drop an ice cube into a glass of wata. you can probably picture the way it starts to melt. you also know that no matter wha’ shape i'takes, you’ll never see it melt into something like a snowflake, composed everywhere of sharp edges and fine cusps.
mathematicians model this melting process with equations. the equations work well, but it’s taken 130 yrs to prove t'they conform to obvious facts bout reality. now, in a paper posted in mar, alessio figalli and joaquim serra of the swiss federal institute of tek zurich and xavier ros-oton of the university of barcelona ‘ve established that the equations really do match intuition. snowflakes inna model may not be impossible, but they are extremely rare and entirely fleeting.
“these results open a new perspective onna field,” said maria colombo of the swiss federal institute of tek lausanne. “there was no such deep and precise cogging of this phenomenon previously.”
the ? of how ice melts in wata is called the stefan problem, named after the physicist josef stefan, who posed it in 1889. tis the most primordial ex offa “free boundary” problem, where mathematicians ponder how a process like the diffusion of heat makes a boundary move. in this case, the boundary is tween ice and wata.
for many yrs, mathematicians ‘ve tried to cogg the complicated models of these evolving boundaries. to make progress, the new work draws inspiration from previous studies na' ≠ type of physical system: soap films. it builds on'em to prove that along the evolving boundary tween ice and wata, sharp spots like cusps or edges rarely form, and even when they do, they immediately disappear.
these sharp spots are called singularities, and, it turns out, they are as ephemeral inna free boundaries of mathematics as they are inna physical realm.
ponder, again, an ice cube in a glass of wata. the two substances are made of the same wata molecules, but'a wata is in two ≠ phases: solid and liquid. a boundary exists where the two phases meet. b'tas heat from the wata transfers inna'da ice, the ice melts na boundary moves. eventually, the ice — na boundary along with it — disappear.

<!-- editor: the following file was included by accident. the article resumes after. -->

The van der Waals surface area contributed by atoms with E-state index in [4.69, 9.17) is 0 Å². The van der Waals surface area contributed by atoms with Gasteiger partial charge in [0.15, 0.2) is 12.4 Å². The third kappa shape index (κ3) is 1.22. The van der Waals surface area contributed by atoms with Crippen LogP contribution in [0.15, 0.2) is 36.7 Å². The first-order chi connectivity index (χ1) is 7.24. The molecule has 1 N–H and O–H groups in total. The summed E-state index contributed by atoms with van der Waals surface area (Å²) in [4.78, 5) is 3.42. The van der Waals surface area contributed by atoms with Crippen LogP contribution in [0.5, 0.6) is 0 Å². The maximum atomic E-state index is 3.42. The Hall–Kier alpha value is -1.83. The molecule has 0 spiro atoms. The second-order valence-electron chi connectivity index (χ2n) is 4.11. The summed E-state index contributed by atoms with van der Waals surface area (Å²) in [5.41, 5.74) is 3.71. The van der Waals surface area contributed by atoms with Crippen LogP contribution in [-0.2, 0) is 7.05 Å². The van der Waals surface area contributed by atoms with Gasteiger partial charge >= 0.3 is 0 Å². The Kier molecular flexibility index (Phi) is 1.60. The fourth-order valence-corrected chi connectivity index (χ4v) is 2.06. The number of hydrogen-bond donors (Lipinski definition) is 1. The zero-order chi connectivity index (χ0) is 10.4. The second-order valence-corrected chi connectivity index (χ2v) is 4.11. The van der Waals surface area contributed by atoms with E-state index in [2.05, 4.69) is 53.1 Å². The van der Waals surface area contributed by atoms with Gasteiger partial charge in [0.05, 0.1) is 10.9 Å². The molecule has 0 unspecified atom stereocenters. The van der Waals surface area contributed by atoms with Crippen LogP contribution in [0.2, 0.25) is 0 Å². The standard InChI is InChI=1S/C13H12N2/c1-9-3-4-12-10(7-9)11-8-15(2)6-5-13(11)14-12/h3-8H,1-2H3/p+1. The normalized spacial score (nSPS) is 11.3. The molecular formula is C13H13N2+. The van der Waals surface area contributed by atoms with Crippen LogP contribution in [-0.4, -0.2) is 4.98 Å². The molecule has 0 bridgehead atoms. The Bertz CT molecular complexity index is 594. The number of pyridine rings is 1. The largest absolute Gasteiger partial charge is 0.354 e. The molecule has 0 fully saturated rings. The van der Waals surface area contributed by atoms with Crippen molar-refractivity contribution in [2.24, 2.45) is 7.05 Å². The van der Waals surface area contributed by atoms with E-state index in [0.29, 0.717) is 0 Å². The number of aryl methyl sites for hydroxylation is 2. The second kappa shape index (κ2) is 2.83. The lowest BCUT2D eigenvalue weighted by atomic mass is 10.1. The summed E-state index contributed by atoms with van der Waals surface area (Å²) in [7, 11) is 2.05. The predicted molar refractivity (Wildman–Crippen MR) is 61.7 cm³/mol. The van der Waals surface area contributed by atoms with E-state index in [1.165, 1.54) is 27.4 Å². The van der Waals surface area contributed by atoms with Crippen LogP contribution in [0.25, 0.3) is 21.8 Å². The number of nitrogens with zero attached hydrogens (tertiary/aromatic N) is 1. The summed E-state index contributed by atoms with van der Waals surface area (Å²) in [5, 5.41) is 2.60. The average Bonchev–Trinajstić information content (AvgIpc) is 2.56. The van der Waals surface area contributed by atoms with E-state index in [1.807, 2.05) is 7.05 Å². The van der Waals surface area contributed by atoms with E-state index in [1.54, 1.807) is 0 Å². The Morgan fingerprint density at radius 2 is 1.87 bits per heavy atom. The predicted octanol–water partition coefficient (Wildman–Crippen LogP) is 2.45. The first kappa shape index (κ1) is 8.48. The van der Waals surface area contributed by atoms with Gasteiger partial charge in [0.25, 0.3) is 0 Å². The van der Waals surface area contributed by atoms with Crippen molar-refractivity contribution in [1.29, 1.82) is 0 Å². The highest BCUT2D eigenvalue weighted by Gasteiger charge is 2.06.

intuition mite tell us that this melting boundary always remains smooth. after all, ye do not cut yrself on sharp edges when you pull a piece of ice from a glass of wata. but witha lil imagination, tis easy to conceive of scenarios where sharp spots emerge.
take a piece of ice inna shape of an hrglass and submerge it. as the ice melts, the waist of the hrglass becomes thinner and thinner til the liquid eats all the way through. atta moment this happens, wha’ was once a smooth waist becomes two pointy cusps, or singularities.
“this is one of those problems that naturally exhibits singularities,” said giuseppe mingione of the university of parma. “it’s the physical reality that tells you that.
yet reality also tells us that the singularities are controlled. we know that cusps ‘d not last long, cause the warm wata ‘d rapidly melt them down. perhaps if you started witha huge ice block built entirely out of hrglasses, a snowflake mite form. but it still ‘dn’t last + than an instant.
in 1889 stefan subjected the problem to mathematical scrutiny, spelling out two equations that describe melting ice. one describes the diffusion of heat from the warm wata inna'da cool ice, which shrinks the ice while causing the region of wata to expand. a 2nd equation tracks the changing interface tween ice and wata as the melting process proceeds. (in fact, the equations can also describe the situation where the ice is so cold that it causes the surrounding wata to freeze — but inna present work, the researchers ignore that possibility.)
“the primordial thing is to cogg where the two phases decide to switch from one to the other,” said colombo.
it took almost 100 yrs til, inna 1970s, mathematicians proved that these equations ‘ve a solid foundation. given some starting conditions — a description of the initial temperature of the wata na initial shape of the ice — it’s possible to run the model indefinitely to describe exactly how the temperature (or a closely rel8d quantity called the cumulative temperature) changes with time.
but they found nothing to preclude the model from arriving at scenarios tha're improbably weird. the equations mite describe an ice-wata boundary that forms into a forest of cusps, for ex, or a sharp snowflake that stays perfectly still. iow, they ‘dn’t rule out the possibility that the model mite output nonsense. the stefan problem became a problem of showing that the singularities in these situations are actually well controlled.
otherwise, it ‘d mean that the ice melting model was a spectacular failure — one that had fooled generations of mathematicians into believing twas + solid than tis.
inna decade b4 mathematicians began to cogg the ice melting equations, they made tremendous progress onna mathematics of soap films.